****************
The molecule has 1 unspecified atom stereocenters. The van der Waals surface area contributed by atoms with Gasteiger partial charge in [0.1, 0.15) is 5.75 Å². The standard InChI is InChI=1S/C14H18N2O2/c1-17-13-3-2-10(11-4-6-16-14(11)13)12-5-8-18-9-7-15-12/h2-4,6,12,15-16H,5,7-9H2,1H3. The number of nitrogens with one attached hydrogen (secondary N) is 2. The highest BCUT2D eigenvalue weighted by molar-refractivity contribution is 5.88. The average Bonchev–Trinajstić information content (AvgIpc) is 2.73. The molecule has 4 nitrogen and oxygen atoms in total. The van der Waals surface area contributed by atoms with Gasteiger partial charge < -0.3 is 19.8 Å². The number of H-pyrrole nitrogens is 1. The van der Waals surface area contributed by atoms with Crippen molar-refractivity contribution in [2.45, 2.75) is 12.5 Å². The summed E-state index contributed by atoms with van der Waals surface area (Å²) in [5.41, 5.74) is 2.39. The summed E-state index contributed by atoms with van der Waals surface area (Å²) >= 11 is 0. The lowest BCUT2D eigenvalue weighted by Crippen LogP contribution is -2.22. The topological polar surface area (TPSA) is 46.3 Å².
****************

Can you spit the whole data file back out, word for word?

The molecule has 1 unspecified atom stereocenters. The van der Waals surface area contributed by atoms with Gasteiger partial charge in [0.1, 0.15) is 5.75 Å². The standard InChI is InChI=1S/C14H18N2O2/c1-17-13-3-2-10(11-4-6-16-14(11)13)12-5-8-18-9-7-15-12/h2-4,6,12,15-16H,5,7-9H2,1H3. The number of nitrogens with one attached hydrogen (secondary N) is 2. The highest BCUT2D eigenvalue weighted by molar-refractivity contribution is 5.88. The average Bonchev–Trinajstić information content (AvgIpc) is 2.73. The molecule has 4 nitrogen and oxygen atoms in total. The van der Waals surface area contributed by atoms with Gasteiger partial charge < -0.3 is 19.8 Å². The number of H-pyrrole nitrogens is 1. The van der Waals surface area contributed by atoms with Crippen molar-refractivity contribution in [2.45, 2.75) is 12.5 Å². The summed E-state index contributed by atoms with van der Waals surface area (Å²) in [5.41, 5.74) is 2.39. The summed E-state index contributed by atoms with van der Waals surface area (Å²) >= 11 is 0. The lowest BCUT2D eigenvalue weighted by Crippen LogP contribution is -2.22. The topological polar surface area (TPSA) is 46.3 Å².